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Wilson v. Manufacturing Co.

Supreme Court of North Carolina
Feb 1, 1897
120 N.C. 94 (N.C. 1897)


(February Term, 1897.)

Practice — Trial — Objections to Evidence — Withdrawing Evidence from Consideration of Jury.

Where a motion by one party to have certain evidence introduced on his behalf stricken out was refused on the objection of the adverse party, the latter cannot assign as error the admission of such evidence.

ACTION, tried before Robinson, J., at Fall Term, 1896, of BERTIE.

The action was for timber cut by defendant from land theretofore cultivated and not included in a contract between the parties. (95) There was evidence on the part of plaintiff tending to show that its trees were cut from lands that had been cultivated, known as the "Barnes Old Field" and "Beaver Dam Old Field."

The evidence of defendant tended to show that the trees had been from land that had never been cultivated.

The plaintiff introduced as a witness one Britton Outlaw, whose testimony was objected to in apt time. The Court permitted him to testify: "I know the `Barnes Old Field' spoken of; my father, who did not own the land, in passing the `Barnes Old Field' with me, pointed it out, and said that he had worked it in crops, and that his father helped to clear it up."

At the close of the evidence the plaintiff moved to strike out the conversation testified to by Britton Outlaw between witness and his father as to the clearing up and working in the "Barnes Old Field." Defendant objected, and the Court refused to strike out the evidence. There was verdict for plaintiff, and judgment for $375 and costs, and defendant appealed.

Mr. Francis D. Winston for plaintiff.

Messrs. Martin Peebles for defendant (appellant).

It is settled by the uniform decisions of this Court that the trial judge "may correct a slip by withdrawing improper evidence from the consideration of the jury, or by giving such instructions as will prevent it from misleading the jury." Ruffin, J., in McAllister v. McAllister, 34 N.C. 184, cited and approved by Ashe, J., in State v. Collins, 93 N.C. 564, and Smith, C. J., in State v. McNair, 93 N.C. 628. To the same purport — State v. May, 15 N.C. 328; State v. Davis, 15 N.C. 612; Bridgers v. Dill, 97 N.C. 222; State v. Eller, 104 N.C. 853, and State v. Crane, 110 N.C. 530, where the subject is fully discussed. The purpose of a trial is the ascertainment of the (96) truth of the matter in controversy. It is not a game of skill in which the object is to catch the judge "out on first base" by an inadvertence or error, which he can and does correct himself without subjecting the parties to the expense of an appeal and a new trial. If the jury are to be deemed intelligent enough to obey his instructions in the charge, they must also be able to comprehend his instruction, that certain evidence had been improperly admitted and is not to be considered by them. If, therefore, the Court had granted the plaintiff's motion to strike out the evidence, the defendant would have had, even in that case, no ground of exception, but the condition of the defendant is worse, for it objected to the withdrawal of the evidence. It was at the defendant's instance that the evidence was submitted to the jury, and he certainly cannot complain.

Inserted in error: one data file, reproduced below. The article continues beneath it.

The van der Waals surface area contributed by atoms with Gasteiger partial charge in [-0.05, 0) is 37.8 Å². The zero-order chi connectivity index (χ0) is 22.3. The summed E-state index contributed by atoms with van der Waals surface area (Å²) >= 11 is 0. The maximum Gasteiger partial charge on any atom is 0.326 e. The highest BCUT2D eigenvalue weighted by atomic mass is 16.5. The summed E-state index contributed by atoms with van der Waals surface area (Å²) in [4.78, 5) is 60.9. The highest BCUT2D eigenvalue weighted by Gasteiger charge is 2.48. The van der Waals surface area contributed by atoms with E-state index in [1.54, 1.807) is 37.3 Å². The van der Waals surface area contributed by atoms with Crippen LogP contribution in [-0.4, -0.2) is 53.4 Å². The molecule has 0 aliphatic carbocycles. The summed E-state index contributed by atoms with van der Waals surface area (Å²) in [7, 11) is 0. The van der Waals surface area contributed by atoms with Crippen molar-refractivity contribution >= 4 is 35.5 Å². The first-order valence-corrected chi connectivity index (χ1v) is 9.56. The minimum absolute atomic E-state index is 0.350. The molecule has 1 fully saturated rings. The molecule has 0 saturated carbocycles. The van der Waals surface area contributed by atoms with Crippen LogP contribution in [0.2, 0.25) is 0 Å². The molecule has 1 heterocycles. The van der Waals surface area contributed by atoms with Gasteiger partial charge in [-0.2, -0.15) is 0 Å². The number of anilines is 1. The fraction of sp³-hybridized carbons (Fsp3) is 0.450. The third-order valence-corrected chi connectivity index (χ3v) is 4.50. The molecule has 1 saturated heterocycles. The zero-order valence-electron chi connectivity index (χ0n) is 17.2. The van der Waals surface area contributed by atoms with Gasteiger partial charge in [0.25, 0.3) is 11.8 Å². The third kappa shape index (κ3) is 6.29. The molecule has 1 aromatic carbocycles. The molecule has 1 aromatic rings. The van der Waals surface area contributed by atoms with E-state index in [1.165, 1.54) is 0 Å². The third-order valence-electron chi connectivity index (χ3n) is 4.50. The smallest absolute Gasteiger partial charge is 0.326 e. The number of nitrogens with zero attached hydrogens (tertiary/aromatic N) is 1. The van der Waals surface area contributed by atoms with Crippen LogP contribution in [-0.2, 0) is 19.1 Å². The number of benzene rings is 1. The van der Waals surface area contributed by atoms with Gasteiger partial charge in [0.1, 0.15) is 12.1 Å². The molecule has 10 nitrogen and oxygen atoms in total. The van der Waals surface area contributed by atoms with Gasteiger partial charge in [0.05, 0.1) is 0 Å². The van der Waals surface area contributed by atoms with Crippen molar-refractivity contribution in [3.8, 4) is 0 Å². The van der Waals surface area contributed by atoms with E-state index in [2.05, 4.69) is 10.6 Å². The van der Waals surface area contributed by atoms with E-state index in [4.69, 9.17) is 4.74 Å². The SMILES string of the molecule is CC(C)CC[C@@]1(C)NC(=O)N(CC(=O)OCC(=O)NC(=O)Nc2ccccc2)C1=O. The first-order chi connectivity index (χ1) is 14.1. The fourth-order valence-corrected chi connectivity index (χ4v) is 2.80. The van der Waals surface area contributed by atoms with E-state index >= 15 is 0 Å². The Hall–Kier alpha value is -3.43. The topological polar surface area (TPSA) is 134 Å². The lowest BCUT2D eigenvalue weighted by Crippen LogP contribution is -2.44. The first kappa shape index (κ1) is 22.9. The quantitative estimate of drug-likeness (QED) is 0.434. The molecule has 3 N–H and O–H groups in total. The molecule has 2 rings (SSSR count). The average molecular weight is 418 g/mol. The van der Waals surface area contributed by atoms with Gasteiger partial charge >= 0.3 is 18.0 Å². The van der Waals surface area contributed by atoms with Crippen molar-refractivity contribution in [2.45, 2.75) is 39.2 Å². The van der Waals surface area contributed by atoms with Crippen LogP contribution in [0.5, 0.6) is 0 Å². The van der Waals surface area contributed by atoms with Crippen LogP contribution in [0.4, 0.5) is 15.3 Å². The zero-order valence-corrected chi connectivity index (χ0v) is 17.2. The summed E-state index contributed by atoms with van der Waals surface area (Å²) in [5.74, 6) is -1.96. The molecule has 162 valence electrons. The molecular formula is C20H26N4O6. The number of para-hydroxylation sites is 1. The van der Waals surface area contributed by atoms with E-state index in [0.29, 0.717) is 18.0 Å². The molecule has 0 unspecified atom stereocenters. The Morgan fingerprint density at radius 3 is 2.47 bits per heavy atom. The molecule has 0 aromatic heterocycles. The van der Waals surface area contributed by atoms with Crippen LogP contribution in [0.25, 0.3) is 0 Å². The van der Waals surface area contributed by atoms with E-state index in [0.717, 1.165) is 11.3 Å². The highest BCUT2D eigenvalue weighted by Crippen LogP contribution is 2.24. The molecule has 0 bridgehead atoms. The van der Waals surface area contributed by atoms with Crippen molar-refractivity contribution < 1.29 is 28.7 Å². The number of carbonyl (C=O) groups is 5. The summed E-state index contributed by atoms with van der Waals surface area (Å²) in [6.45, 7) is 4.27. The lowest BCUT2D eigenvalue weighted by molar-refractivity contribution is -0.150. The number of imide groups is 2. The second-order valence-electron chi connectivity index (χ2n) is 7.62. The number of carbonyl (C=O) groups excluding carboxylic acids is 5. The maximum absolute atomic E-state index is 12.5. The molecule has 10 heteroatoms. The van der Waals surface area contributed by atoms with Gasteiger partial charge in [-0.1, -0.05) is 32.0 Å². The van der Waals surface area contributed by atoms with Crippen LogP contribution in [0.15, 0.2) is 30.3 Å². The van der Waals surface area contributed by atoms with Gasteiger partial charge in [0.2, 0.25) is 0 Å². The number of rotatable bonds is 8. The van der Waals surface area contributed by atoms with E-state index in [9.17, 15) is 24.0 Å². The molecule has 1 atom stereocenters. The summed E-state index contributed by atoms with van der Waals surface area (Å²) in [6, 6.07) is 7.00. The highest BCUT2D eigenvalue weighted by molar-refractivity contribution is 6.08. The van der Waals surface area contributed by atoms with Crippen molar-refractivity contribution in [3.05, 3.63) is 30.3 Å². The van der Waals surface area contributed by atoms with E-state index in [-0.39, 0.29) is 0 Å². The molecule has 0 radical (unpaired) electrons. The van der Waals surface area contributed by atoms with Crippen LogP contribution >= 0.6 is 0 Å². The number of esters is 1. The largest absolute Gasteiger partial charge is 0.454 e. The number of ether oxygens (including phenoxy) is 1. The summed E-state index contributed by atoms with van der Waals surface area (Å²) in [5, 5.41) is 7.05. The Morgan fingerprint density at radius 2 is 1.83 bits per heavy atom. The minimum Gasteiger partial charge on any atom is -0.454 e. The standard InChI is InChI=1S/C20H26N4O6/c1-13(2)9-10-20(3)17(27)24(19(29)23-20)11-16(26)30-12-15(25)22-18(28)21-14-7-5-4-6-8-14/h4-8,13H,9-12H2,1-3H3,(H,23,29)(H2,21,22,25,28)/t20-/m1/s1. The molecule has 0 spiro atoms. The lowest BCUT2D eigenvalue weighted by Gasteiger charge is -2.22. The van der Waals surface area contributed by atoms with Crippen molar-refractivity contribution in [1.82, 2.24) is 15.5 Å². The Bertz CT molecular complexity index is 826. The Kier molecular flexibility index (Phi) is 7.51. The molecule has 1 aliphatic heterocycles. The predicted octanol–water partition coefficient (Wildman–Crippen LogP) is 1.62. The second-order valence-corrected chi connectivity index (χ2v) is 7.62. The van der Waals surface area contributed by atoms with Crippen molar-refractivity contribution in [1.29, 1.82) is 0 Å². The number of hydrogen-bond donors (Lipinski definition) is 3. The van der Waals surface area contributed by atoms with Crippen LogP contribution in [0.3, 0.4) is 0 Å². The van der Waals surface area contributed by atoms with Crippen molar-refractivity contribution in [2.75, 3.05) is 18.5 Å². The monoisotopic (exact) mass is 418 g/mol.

No error.

Cited: Crenshaw v. Johnson, post, 277; Waters v. Waters, 125 N.C. 591; S. v. Ellsworth, 130 N.C. 691; Gattis v. Kilgo, 131 N.C. 208; Moore v. Palmer, 132 N.C. 976; S. v. Holder, 133 N.C. 712; Parrott v. R. R., 140 N.C. 548; Medlin v. Simpson, 144 N.C. 399; Bedsole v. R. R., 151 N.C. 153; Houston v. Traction Co., 155 N.C. 9; Cooper v. R. R., 163 N.C. 151; Tilghman v. R. R., 171 N.C. 662.

Summaries of

Wilson v. Manufacturing Co.

Supreme Court of North Carolina
Feb 1, 1897
120 N.C. 94 (N.C. 1897)
Case details for

Wilson v. Manufacturing Co.

Case Details


Court:Supreme Court of North Carolina

Date published: Feb 1, 1897


120 N.C. 94 (N.C. 1897)
26 S.E. 629

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